West Virginia’s depressing drip, drip, drip population decline continues.  New figures from the U.S. Census Bureau show that West Virginia’s population dropped by 11,216 people from July 1, 2017, to July 1, 2018.

The state’s population peaked in 1950 at two-million, but has been gradually and steadily declining ever since.  Census figures show a drop of about 34,000 people over the last three years, to a population of 1.8 million.

West Virginia is not alone. The new Census figures show eight other states had declining populations last year—Alaska, Connecticut, Hawaii, Illinois, Louisiana, Mississippi, New York and Wyoming. You might wonder why people are leaving Hawaii, but it’s because of the cost of living.  For example, according to a CNBC ranking, the average home in Honolulu costs $1 million and the monthly energy bill is $433.

Idaho and Nevada are the fastest growing states. Each had population increases of over two percent last year, and both can credit California for their growth. The crowds and high cost of living in California are causing residents to move away and Idaho and Nevada are the beneficiaries.

West Virginia’s eastern panhandle is growing for a similar reason. Jefferson and Berkeley Counties are benefiting from the urban flight from the Washington-Baltimore metroplex.   But while our state has pockets of population growth, the overall trend is downward, and that’s troubling.

The state’s exodus, combined with a birth rate that does not keep up with the death rate, means West Virginia has a downward spiral that is going to be difficult to reverse.  John Deskins, director of the Bureau of Business and Economic Research at WVU, said, “Population growth is a part of making the state attractive to potential businesses.  If you see an area of population decline, is a business going to come there?  A business has to be confident it’s going to find the workers it needs before it locates in an area.”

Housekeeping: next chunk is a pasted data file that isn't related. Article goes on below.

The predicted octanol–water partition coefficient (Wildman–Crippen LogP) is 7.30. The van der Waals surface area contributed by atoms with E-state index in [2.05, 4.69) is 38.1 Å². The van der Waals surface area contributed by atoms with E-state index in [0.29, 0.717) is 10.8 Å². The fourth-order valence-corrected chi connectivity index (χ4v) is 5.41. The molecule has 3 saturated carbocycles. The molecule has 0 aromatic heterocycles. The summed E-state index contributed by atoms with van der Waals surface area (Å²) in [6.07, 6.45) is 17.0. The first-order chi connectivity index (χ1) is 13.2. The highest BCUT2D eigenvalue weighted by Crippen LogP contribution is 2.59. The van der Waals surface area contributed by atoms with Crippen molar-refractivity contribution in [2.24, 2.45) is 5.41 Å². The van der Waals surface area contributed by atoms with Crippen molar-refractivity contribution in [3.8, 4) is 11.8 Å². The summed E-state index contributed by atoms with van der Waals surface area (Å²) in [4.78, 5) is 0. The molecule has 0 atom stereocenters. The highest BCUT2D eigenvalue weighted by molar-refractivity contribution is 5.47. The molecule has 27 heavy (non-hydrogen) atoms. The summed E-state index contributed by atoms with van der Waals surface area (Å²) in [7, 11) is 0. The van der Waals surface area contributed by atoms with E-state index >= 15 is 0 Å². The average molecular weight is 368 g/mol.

And there is our conundrum.  Businesses are reluctant to come here or expand because of declining population, while one of the reasons for the outward migration is the lack of opportunity. Additionally, as the state gets older and sicker, the cost of providing services to that population increases.

I keep hoping that the overall trend will reverse, but I’m not sure how or when.  I live in Morgantown where the population is growing and the economy is expanding, but I also travel to other parts of the state where the landscape is dotted with vacant businesses and abandoned houses. This is going to sound cruel, but tell me if you agree—there are some parts of West Virginia where you just would not want to live.

I suspect most of us who are still here love our state. I do, and I’m proud to be from here, but around this time of year when we reconnect with family we are poignantly reminded just how many of our children and grandchildren have left the state. They may still consider themselves West Virginians, but they have taken their talents elsewhere… and they are probably not coming back.





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